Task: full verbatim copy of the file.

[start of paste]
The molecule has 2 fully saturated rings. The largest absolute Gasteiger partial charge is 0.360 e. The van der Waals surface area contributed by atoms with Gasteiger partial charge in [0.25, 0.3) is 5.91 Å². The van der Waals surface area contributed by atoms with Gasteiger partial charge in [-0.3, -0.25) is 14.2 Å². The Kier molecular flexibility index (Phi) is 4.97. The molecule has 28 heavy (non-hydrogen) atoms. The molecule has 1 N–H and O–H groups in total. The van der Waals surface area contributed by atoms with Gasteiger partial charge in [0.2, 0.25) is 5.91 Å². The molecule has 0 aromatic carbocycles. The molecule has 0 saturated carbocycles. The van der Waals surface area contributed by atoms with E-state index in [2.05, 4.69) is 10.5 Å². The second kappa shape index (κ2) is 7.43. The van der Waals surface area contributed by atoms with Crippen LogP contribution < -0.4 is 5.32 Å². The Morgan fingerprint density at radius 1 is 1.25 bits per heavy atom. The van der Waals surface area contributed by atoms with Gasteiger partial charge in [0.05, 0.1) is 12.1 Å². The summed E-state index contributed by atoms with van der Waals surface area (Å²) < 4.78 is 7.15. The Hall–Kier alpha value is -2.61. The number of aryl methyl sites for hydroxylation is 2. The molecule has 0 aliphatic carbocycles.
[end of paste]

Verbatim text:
The molecule has 2 fully saturated rings. The largest absolute Gasteiger partial charge is 0.360 e. The van der Waals surface area contributed by atoms with Gasteiger partial charge in [0.25, 0.3) is 5.91 Å². The van der Waals surface area contributed by atoms with Gasteiger partial charge in [-0.3, -0.25) is 14.2 Å². The Kier molecular flexibility index (Phi) is 4.97. The molecule has 28 heavy (non-hydrogen) atoms. The molecule has 1 N–H and O–H groups in total. The van der Waals surface area contributed by atoms with Gasteiger partial charge in [0.2, 0.25) is 5.91 Å². The molecule has 0 aromatic carbocycles. The molecule has 0 saturated carbocycles. The van der Waals surface area contributed by atoms with E-state index in [2.05, 4.69) is 10.5 Å². The second kappa shape index (κ2) is 7.43. The van der Waals surface area contributed by atoms with Crippen LogP contribution < -0.4 is 5.32 Å². The Morgan fingerprint density at radius 1 is 1.25 bits per heavy atom. The van der Waals surface area contributed by atoms with Gasteiger partial charge in [0.05, 0.1) is 12.1 Å². The summed E-state index contributed by atoms with van der Waals surface area (Å²) < 4.78 is 7.15. The Hall–Kier alpha value is -2.61. The number of aryl methyl sites for hydroxylation is 2. The molecule has 0 aliphatic carbocycles.